The howl of a pack of too-close-for-comfort wolves didn’t help matters either.

In order to make good time, not get a total soaking from the rain now collecting on the grass and stay out of the territory of this wolf pack, we were going to be getting on the roads as soon as we could.

The howling followed us as we progressed, never getting closer, but always present, as if they were seeing us out of their land and making sure we were gone. On another cigarette stop, the General spoke up after a round of howling.

“It’s Autumn, so we should be OK. They’re well fed. It’s in Winter and Spring when you must worry. Then they are hungry.”

Our last rest before our final sprint out was at a woodmans cottage around 6km from the edge of the zone. We stopped here probably for too long, its comfortable seats and warm surrounds from the now bitterly cold outside was something I could have stayed in for hours.

The last road was torturous. A single, straight, endless line of asphalt cut straight through the trees. We trudged in silence for what seemed like hours, one foot in front of the other, step by step, and became separated. The Ukes, who had packed significantly lighter bags that us Brits, with our big cameras and tripods were storming ahead with a good 300-400m between me and the Monkey, with the Boatman and the Otter bringing up the rear. We’d worked ourselves into a trance by this point, the grey sky, grey road and grey forest all blending into a deathly, indistinctive mush, never seeming to change or move like an endlessly repeating scooby-doo cartoon background. We were looking out for the glinting light of the main control post at the village of Dytyatky, the main road entrance to the exclusion zone, or signal to move off to the side and make our way through the trees to cross the barbed wire fences and exit back into the real world.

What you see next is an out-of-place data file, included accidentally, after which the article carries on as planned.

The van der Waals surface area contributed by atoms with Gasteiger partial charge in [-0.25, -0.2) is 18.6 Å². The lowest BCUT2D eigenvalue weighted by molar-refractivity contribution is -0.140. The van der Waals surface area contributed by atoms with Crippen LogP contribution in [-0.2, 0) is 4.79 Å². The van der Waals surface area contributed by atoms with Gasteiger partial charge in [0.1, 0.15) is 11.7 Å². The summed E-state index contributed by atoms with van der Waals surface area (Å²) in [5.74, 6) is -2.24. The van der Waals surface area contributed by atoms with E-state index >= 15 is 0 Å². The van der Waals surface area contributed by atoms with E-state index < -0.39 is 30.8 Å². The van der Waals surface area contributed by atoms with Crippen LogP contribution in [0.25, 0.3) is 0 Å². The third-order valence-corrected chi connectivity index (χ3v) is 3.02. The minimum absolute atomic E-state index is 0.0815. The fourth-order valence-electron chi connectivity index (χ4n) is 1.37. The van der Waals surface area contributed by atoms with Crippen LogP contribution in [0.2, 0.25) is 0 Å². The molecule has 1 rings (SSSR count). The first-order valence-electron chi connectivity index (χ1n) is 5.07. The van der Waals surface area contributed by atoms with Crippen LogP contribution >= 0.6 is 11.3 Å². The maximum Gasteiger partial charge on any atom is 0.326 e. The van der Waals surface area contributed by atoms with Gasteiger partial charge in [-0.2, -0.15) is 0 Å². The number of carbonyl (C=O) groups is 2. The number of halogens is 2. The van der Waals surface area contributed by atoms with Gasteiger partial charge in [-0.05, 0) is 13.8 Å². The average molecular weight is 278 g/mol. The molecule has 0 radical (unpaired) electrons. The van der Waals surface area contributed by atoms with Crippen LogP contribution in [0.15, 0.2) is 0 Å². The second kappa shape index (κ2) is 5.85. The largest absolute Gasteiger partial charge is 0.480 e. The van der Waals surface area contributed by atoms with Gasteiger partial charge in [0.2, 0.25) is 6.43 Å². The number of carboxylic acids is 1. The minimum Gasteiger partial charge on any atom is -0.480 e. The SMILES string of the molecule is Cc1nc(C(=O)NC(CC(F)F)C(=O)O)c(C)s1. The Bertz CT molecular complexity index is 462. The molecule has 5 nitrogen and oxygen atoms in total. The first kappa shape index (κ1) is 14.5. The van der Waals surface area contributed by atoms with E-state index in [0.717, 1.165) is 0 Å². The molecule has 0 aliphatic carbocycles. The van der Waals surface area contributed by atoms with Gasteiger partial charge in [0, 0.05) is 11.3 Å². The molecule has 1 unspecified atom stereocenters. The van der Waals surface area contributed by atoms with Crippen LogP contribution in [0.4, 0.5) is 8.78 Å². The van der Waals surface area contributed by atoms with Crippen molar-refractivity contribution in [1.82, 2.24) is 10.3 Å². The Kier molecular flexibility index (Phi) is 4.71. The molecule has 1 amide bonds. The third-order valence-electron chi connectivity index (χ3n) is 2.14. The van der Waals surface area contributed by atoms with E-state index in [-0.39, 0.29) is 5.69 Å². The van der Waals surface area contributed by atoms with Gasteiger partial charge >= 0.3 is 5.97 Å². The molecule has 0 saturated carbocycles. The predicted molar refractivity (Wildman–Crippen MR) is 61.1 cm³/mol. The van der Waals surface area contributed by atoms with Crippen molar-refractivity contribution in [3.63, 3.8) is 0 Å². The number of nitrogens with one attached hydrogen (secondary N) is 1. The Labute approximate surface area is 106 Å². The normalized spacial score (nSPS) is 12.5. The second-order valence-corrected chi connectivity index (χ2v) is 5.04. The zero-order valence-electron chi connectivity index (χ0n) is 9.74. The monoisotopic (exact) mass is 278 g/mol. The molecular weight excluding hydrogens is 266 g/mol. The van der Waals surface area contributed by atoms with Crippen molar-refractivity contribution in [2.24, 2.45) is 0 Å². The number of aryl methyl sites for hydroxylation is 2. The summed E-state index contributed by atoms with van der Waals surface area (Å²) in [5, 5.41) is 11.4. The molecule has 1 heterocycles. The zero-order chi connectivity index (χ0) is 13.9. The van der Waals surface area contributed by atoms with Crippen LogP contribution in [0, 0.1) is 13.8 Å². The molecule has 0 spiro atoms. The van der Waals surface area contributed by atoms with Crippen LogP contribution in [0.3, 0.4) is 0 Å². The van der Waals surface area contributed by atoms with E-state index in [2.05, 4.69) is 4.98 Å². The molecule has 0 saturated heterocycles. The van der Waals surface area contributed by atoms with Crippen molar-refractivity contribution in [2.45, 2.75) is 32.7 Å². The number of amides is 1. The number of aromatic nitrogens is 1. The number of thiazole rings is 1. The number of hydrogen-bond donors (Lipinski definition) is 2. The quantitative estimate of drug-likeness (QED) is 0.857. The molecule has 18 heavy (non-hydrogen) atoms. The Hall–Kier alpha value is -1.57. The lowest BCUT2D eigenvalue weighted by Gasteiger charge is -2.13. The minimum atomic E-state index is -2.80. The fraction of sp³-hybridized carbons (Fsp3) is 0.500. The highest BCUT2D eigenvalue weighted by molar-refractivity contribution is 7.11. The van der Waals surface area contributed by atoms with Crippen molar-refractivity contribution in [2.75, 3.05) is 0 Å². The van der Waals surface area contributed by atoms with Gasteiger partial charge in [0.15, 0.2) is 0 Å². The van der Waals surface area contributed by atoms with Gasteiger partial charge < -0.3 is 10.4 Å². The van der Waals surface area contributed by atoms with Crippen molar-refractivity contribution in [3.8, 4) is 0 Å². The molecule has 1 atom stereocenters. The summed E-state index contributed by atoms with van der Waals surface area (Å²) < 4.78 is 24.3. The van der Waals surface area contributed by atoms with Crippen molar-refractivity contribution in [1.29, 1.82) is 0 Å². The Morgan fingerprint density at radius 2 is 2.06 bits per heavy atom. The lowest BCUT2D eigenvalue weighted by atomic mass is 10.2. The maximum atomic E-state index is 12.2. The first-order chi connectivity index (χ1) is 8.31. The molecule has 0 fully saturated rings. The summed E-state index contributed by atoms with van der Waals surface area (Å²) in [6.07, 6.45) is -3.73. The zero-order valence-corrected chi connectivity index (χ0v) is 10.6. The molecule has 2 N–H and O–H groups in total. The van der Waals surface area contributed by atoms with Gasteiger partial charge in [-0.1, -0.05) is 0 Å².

Without warning, the road began to glow. We both looked back and saw a pair of headlights storming up the road and dived into the bushes, hoping it hadn’t seen us. It flew past, oblivious to our presence, a bus carrying workers to the nuclear power plant of the first shift of the day.

When we all finally regrouped at the turn off point, we all knew we had to hurry. We only had around 45 minutes to do 4km, and at least 1km of that was going to be through very rough terrain to allow us to leave to road and skip assed the checkpoint 500m ahead of us. We started into the bushes, moving as quickly as we could, but all of us stumbling over the uneven ground, slipping in ditches and in sand. The old barbed wire fence, when we got to it, was showing its age. Whole sections of it had been cut way and re-wried many many times. Crumbling and rusted barbed wire mixed with brand new sections, a valiant attempt at stemming the flow of illegal traffic in and out of the Chernobyl zone, but an ultimately impossible one. We found our gap and all squeezed through on to the road, with a safe 20 minutes for the last sprit to the bus back to Kiev.

We had to move quickly, and I think we all had our heads down when the figure, dressed all in black, hood up and running quickly sped past us, back up the road towards the police check point.

“Zdrasvoutsay”, ‘Good day’, in Russian.

We quickly realised it was a cop, obviously out for his morning jog before starting his shift. We stood out a like a set of absolute melons, 8 people with backpacks and rollmats looking filthy and exhausted. We had to get to this bus before our man made it back to the checkpoint and informed his colleagues what he’d just seen.

We picked up our pace, almost running by this point. This last 1 or 2km fuelled my adrenaline did for my knee, which I couldn’t move for a day or two after. Making it back to the bus stop with 5 minutes to spare, we waiting with baited breath, hoping to hell there wasn’t going to be a set of blue lights hunting us down.

The bus came.

We boarded, elated.